Matthew 13:31-32
  • 17:21 Finally, Jesus says that, “This kind goeth not out but by prayer and fasting”—meaning that we as believers should spend time in prayer and fasting when acting in faith so that we ask according to the will of God and not twist our faith to fulfill our will. The Bible tells us, “And this is the confidence that we have in him, that, if we ask any thing according to his will, he heareth us: And if we know that he hear us, whatsoever we ask, we know that we have the petitions that we desired of him.”
    1 John 5:14
  • Prayer is submitting to God’s will. We should pray for God’s will to be done over our personal preference. Jesus asked God to deliver Him and then He said that if there is no other way, let Your will be done. As we ask God to intervene in our lives, we should always be willing to submit to His will over our own.
    Luke 22:41-45; 1 John 5:14
  • Prayer is an expression of faith. Whatever we ask in prayer through faith, believing that it will come to pass, we will receive it and it will be ours.
    Matthew 21:18-22; Mark 9:14-29; 11:20-25
  • Prayer can be hindered. Not asking, asking with wrong motives, unbelief, doubt, sin, praying without understanding (praying in tongues), or even having a bad relationship with your spouse can hinder your prayers.
    1 Peter 3:7; 1 Corinthians 14:13-15; 1 Peter 4:7; James 4:2-3

17:22-23 Jesus Foretells His Death And Resurrection (Again)

  • 17:22-23 While Jesus and His disciples abode in Galilee, He told them that He (the Son of man) will be betrayed into the hands of men and killed, but also that He will be raised again on the third day. He already told His disciples that He would die and that He would be raised again the third day. Although they didn’t understand what this meant. Thus, they were exceeding sorry. Jesus emphasis here on the resurrection is to understand that although the His death is necessary, the ultimate victory comes when He is resurrected.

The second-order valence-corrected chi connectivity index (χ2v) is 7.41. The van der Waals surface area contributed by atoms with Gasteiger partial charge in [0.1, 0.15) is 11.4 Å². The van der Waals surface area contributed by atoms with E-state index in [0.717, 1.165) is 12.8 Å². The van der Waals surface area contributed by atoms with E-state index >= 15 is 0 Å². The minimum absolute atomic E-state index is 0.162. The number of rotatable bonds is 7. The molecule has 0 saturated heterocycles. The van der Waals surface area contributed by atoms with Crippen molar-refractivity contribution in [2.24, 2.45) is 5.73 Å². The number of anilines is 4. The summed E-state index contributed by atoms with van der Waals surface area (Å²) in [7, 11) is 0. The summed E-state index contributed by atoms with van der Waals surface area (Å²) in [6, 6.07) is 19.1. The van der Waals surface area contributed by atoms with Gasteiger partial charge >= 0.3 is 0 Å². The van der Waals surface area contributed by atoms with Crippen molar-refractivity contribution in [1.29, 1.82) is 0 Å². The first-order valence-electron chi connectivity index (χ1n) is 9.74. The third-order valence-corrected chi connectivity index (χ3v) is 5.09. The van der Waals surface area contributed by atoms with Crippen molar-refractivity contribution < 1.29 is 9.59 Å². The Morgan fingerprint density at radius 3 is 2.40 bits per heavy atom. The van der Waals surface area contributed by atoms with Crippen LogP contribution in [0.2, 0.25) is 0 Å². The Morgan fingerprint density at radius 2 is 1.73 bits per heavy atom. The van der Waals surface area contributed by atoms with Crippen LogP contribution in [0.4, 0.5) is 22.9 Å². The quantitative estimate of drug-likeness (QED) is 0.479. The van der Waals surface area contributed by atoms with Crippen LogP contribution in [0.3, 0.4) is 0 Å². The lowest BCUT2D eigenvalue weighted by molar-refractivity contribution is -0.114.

Matthew 16:21; 17:9
  • God showed His grace towards us through the revelation of Jesus Christ. You need to understand who Jesus is and what He did.
  • Jesus is the Son of God. He came and lived on this earth being 100% God and 100% man. He was sinless. He was equal with God. He came as the Savior of the world. This was all testified by the Prophets, by Jesus’ own works, by the Scriptures, and by God Himself.
    Matthew 11:27; John 5:33-40
  • Jesus willingly died in our place on the cross. He did not have to die for Himself because He had no sin; He loved us though and chose to die in our place. He became sin for us, so that our sin debt could be paid.
    John 10:18; Romans 5:8; 6:23; 1 Peter 2:24
  • Jesus rose again from the dead. This proved that God accepted His death as our payment for sin. It proved that everything He said and did was true. He lives and reigns today, seated at the right hand of God the Father.
    Romans 4:25
  • Jesus is The Way, The Truth, and The Life. There is no other way of salvation. There is no other god or person that can pay the price for your sin. Therefore, salvation is only through Jesus’ death and resurrection.
    John 14:6-7; Acts 4:12

Review Questions

  • Who were the disciples trying to heal?
  • Why couldn’t the disciples heal the boy?
  • Could Jesus heal the boy?
  • What promise did Jesus give to the disciples?
  • What did Jesus tell the disciples would happen to Him?

Matthew: The Transfiguration Of Jesus

Memory Verse: Matthew 17:2

17:1-2 Jesus Transfigures Before Three Of The Disciples
Mark 9:2-3; Luke 9:28-30